Questions have started to swirl about state lawmakers using artificial intelligence to draft legislation this session, and if the Legislature should regulate its use in state business, as lawmakers commence their six-month return to Albany on Wednesday.
Last summer, Queens Assemblyman Clyde Vanel used artificial intelligence to draft housing legislation — drawing mixed reaction from lawmakers. As the 2024 legislative session begins, several legislators have wondered how many bills and public documents will be written using AI this year.
NYPIRG Executive Director Blair Horner expects the Capitol to be inundated with AI-generated research and other documents that impact the public.
"That's going to be the standard that elected officials, lobbyists and others are going to be held to is, even if you get the information, can you prove that it's really accurate?" Horner asked in the Capitol on Tuesday. "That's going to be the hard part."
Gov. Kathy Hochul is expected to include proposals in next week's State of the State address that could direct the conversation about how the state approaches AI this year. The governor's staff met with experts throughout the fall to develop those plans, including a potential task force, to study the issue. But that work could take time lawmakers do not have as the new technology goes unregulated.
Assemblyman Alex Bores, a member of the Science & Technology committee, said AI programs like ChatGPT come with a host of risks and benefits that should be used for primary research, or first drafts of documents. He's wary of problems that will arise if lawmakers completely trust the internet-scanning tool and submit legislation without thoroughly checking its citations and details.
"If it can speed up some of the research process behind it, then perhaps that's useful," Bores said. "If you're getting it to write sort of in your voice without checking it, then you're probably going to run into trouble pretty quickly."
But lawmakers and lobbyists alike are troubled by the potential for artificial intelligence to be used to spread misinformation and create fake propaganda to distort reality during the consequential 2024 election cycle. All seats within the state Legislature are up for reelection in November.
Bores has introduced legislation to mandate for any campaign to disclose the use of AI, and especially generative AI programs.
"If a campaign or other regulated entity is producing content using AI, the public has the right to know that AI was used in order to do that," Bores said. "I'm worried about deceptive advertising, in particular, when it's used for campaigns. ...But more and more, we're going to have to move to a model that isn't detecting what's false, but instead proving what's real."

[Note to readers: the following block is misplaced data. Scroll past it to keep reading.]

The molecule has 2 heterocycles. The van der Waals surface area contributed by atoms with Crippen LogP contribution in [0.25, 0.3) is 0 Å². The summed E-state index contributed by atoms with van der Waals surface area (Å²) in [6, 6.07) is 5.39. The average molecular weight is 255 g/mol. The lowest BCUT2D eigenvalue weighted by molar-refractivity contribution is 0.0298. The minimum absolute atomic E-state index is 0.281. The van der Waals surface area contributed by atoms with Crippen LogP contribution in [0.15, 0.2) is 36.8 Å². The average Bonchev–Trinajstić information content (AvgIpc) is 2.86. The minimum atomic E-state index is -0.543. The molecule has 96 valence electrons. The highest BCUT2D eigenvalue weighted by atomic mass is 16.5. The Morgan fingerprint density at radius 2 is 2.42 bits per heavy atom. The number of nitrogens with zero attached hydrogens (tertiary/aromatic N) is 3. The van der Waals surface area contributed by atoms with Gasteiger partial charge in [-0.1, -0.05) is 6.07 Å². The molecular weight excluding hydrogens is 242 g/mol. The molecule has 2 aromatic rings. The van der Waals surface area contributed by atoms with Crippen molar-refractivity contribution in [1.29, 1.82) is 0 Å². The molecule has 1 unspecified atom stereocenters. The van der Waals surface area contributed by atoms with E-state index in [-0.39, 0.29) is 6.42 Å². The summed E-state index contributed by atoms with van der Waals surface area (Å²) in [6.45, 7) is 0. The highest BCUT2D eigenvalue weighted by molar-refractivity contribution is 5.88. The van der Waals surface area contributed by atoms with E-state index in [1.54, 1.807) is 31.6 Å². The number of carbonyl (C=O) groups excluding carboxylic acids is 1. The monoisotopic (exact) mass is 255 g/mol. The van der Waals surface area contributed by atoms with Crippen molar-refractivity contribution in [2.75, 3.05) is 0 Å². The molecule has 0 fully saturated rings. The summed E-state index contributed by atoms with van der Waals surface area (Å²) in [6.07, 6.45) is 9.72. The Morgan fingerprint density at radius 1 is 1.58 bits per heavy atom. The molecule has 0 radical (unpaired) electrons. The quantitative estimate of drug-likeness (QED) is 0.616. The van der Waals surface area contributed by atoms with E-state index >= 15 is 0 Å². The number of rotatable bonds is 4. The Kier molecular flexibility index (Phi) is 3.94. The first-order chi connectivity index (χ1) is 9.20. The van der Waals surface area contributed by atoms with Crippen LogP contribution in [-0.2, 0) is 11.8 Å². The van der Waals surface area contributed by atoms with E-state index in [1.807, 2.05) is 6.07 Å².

A similar bill also exists at the federal level.
State lawmakers have also toyed with bills to regulate the use of AI in making employment-related decisions.
But not all New York lawmakers agree it's ethical to use artificial intelligence to draft legislation, and that they will struggle to seriously consider bills written with it.
Senate Judiciary Committee chair Brad Hoylman-Sigal stands adamantly against using AI to write and submit bills that could come to the floor for a vote and impact state policy.
"A statute that may affect millions of New Yorkers would be irresponsible to rely on AI and not one's own experience, observations, concerns from constituents and the impact on the public good," the senator said. "We need to hear from our constituents and we represent the people and the people are not represented by artificial intelligence."
Hoylman-Sigal said the technology may be more cost effective and useful for some shortcuts, but cannot substitute how legislation should be introduced in Albany.
Assembly Speaker Carl Heastie said Tuesday it's the federal government's job to take the lead regulating artificial intelligence and avoid states having 50 different policies across the nation.
Heastie, however, added he is not concerned about lawmakers this session using the rapidly evolving tool to draft legislation as long as staffers properly fact-check the work.
"Some lawmakers use it already," the speaker said. "It still will be humans that are going to determine whether a bill makes it to the floor and passes, ultimately."
Legislative leaders have not discussed their focus for AI this session, including if the Senate or Assembly will implement new rules related to its use
Horner says legislative leaders should consider making rules for lawmakers to be more specific in their bill memoranda and provide exact citations for any claims they make about a bill, including its justification and possible financial implications.
"I think that's going to be the real test for the Legislative Branch: To make sure that the quality of the work not only improves with the use of A-I, but doesn't somehow diminish the public's support for whatever it is they're coming up with," Horner said.
Regardless of where they stand on using the technology in the People's House, officials and advocates say they know the use of the technology is inevitable as it evolves.
"The idea you could use it as a tool makes sense, but I think there's going to be other mechanisms in place to check its validity," Horner said.